Board Meeting Minutes: Keeping Track of Who Said What

board meeting minutesBoard meetings are important tools for a company or other organizations to allow the CEO to meet with the board members to discuss the company’s performance and how they can improve upon it. A lot of time may pass between board meetings (usually four to six weeks), so when they do finally take place, it’s very important to have a detailed record of what exactly was discussed, by whom, and when, and this record is called the meeting’s “Minutes”.

Today we will discuss why taking the minutes of a meeting are so important, as well as the process for taking them. If you find yourself the minute taker at a meeting, but aren’t quite sure what to do, this course on taking minutes will show you how to take proper notes in this situation.

More About the Minutes

Taking the minutes of any type of meeting are important, whether it’s a Fortune 500 company, or the non-profit up the street. They need to be very detailed, and must be able to accurately describe everything that was said in the meeting, including all events that occurred, who attended, and the issues discussed. Any number of people may be responsible for taking the minutes, including the secretary, or a typist.

There are many reasons to have such a detailed document of these minutes. First, if there’s ever any confusion as to what decisions, either larger or small, were made, the minutes are consulted to immediately clear things up. They also serve to prompt action from certain attendees. Minutes may also act as a reference for anyone who was unable to attend the meeting.

Preparing for the Meeting

Before the meeting starts, there is some preparation necessary in order to properly take a meeting’s minutes. First off, any recording devices must be set up and ready to go. Depending on what the board wants, this may include an audio or video device, and/or a written record, so a notebook and pens will be needed. If there will be a conference call involved, make arrangements for the call to be recorded.

In order to keep up with the flow of the meeting, it may be a good idea to obtain a copy of the meeting agenda beforehand. Another handy pre-meeting document is the seating chart. The secretary should be familiar with this before the meeting so they know who is speaking and can be more easily identified in the minutes. Interested in better managing your small business? This course on meeting management skills will show you how to lead a productive meeting in one day, and this course on creating a company culture will help get everyone on the same page.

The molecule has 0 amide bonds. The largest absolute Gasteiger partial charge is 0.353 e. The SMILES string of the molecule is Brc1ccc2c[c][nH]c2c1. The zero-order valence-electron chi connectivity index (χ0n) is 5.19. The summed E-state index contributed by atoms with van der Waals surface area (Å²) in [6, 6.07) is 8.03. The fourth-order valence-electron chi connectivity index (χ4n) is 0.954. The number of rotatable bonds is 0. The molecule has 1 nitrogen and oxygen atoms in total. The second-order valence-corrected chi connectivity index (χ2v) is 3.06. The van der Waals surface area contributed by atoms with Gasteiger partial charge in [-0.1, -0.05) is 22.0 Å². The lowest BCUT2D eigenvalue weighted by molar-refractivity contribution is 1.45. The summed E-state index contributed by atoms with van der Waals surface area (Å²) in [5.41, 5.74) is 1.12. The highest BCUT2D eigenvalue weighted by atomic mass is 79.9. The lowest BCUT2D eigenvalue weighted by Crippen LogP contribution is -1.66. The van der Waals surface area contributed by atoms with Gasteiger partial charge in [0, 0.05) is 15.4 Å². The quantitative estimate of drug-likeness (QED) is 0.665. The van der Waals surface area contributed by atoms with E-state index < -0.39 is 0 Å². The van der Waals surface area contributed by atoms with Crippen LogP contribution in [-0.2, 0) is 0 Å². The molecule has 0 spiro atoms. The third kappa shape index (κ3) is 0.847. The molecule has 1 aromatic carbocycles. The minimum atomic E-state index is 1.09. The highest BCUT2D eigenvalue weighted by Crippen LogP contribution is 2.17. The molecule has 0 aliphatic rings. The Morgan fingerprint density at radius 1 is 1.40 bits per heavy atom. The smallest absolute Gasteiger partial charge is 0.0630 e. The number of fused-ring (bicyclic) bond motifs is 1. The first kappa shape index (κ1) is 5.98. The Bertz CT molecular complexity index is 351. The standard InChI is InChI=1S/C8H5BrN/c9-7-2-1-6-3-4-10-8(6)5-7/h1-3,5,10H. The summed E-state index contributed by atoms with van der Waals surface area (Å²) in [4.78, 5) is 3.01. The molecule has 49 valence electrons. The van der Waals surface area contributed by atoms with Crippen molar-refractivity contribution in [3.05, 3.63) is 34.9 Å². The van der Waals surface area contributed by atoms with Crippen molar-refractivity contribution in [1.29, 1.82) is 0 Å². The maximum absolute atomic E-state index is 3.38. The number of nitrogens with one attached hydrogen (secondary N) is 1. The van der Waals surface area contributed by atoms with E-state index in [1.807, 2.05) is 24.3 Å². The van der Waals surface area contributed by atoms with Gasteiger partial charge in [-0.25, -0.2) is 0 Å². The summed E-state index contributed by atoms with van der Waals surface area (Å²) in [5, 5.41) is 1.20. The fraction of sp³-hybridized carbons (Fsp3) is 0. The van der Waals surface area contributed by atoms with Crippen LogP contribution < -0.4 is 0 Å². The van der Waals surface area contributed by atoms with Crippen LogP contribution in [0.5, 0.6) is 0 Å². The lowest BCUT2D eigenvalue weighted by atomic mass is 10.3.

During the Meeting

The secretary should first start up any recording devices. Also, they should make sure to sit close to whoever is presiding, so as to be able to easily and quietly confer with them. While every meeting will be different, resulting in unique minutes, there are some basic things that any proper minutes will include.

  • Heading This is the basic meeting information, and includes the date, time, the name of the company, who is presiding, who is in attendance (both in person, and on the phone), and the location.
  • Keep Track of General Discussion Anything that is discussed, by whom, and when, must be documented. If what is discussed occurs out of order according to the agenda, that must also be noted.
  • Note All Motions Any motions that come before the board, and the decision made must be written down – who made the motion, who seconded it, and any relevant discussion, including the vote.

The secretary must make sure everything is clear in the minutes. If there are any questions as to what was said or decided, they must be cleared up immediately. If you need to brush up on your communication skills, this article on business communication will help with both your writing and interpersonal skills.

After the Meeting

As soon as the meeting is over, while still fresh in the secretary’s mind, the minutes must be transcribed, comparing it to any recording, if there is one. Finally, once the minutes are accurate, the copies are given to all the board members to make sure there are no discrepancies with the information provided.

As you can see, taking the minutes at a meeting are quite important, and can clear up any potential confusion very quickly. To be able to accurately take the minutes of a meeting, you need to have a pretty good memory. If you find yourself in charge of the minutes, and need to improve your memory, this course on mastering your memory will help you out.